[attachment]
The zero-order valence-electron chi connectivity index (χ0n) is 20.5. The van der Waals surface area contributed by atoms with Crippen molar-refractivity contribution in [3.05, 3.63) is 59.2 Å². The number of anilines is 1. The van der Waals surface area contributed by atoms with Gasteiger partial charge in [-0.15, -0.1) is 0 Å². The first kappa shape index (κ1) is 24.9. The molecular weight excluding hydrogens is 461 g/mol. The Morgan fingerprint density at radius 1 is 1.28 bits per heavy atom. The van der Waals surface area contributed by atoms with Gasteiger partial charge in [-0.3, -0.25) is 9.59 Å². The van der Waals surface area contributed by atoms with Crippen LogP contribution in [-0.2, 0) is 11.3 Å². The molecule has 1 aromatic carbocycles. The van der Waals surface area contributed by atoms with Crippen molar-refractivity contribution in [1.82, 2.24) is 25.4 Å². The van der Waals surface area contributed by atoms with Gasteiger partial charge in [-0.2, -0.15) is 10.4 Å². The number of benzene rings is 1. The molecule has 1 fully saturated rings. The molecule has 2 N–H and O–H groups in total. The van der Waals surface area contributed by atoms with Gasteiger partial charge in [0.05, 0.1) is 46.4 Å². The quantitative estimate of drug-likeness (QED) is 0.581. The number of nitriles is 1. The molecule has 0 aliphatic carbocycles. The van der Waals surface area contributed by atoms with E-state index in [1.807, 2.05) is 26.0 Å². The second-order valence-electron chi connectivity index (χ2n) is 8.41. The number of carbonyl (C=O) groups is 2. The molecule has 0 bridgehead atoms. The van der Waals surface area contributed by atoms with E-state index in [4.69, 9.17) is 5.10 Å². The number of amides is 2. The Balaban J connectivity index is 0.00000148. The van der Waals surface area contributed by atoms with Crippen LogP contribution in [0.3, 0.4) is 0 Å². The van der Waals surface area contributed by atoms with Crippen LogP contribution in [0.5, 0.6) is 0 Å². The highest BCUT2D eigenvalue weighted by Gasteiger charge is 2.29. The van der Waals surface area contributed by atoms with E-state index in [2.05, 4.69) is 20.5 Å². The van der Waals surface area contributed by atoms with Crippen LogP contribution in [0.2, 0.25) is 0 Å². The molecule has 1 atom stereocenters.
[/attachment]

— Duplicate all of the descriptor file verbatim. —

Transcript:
The zero-order valence-electron chi connectivity index (χ0n) is 20.5. The van der Waals surface area contributed by atoms with Crippen molar-refractivity contribution in [3.05, 3.63) is 59.2 Å². The number of anilines is 1. The van der Waals surface area contributed by atoms with Gasteiger partial charge in [-0.15, -0.1) is 0 Å². The first kappa shape index (κ1) is 24.9. The molecular weight excluding hydrogens is 461 g/mol. The Morgan fingerprint density at radius 1 is 1.28 bits per heavy atom. The van der Waals surface area contributed by atoms with Gasteiger partial charge in [-0.3, -0.25) is 9.59 Å². The van der Waals surface area contributed by atoms with Crippen LogP contribution in [-0.2, 0) is 11.3 Å². The molecule has 1 aromatic carbocycles. The van der Waals surface area contributed by atoms with Crippen molar-refractivity contribution in [1.82, 2.24) is 25.4 Å². The van der Waals surface area contributed by atoms with Gasteiger partial charge in [-0.2, -0.15) is 10.4 Å². The number of benzene rings is 1. The molecule has 1 fully saturated rings. The molecule has 2 N–H and O–H groups in total. The van der Waals surface area contributed by atoms with Gasteiger partial charge in [0.05, 0.1) is 46.4 Å². The quantitative estimate of drug-likeness (QED) is 0.581. The number of nitriles is 1. The molecule has 0 aliphatic carbocycles. The van der Waals surface area contributed by atoms with E-state index in [1.807, 2.05) is 26.0 Å². The second-order valence-electron chi connectivity index (χ2n) is 8.41. The number of carbonyl (C=O) groups is 2. The molecule has 0 bridgehead atoms. The van der Waals surface area contributed by atoms with E-state index in [4.69, 9.17) is 5.10 Å². The number of amides is 2. The Balaban J connectivity index is 0.00000148. The van der Waals surface area contributed by atoms with Crippen LogP contribution in [0.3, 0.4) is 0 Å². The van der Waals surface area contributed by atoms with Crippen LogP contribution in [0.5, 0.6) is 0 Å². The highest BCUT2D eigenvalue weighted by Gasteiger charge is 2.29. The van der Waals surface area contributed by atoms with E-state index in [2.05, 4.69) is 20.5 Å². The van der Waals surface area contributed by atoms with Crippen LogP contribution in [0.2, 0.25) is 0 Å². The molecule has 1 atom stereocenters.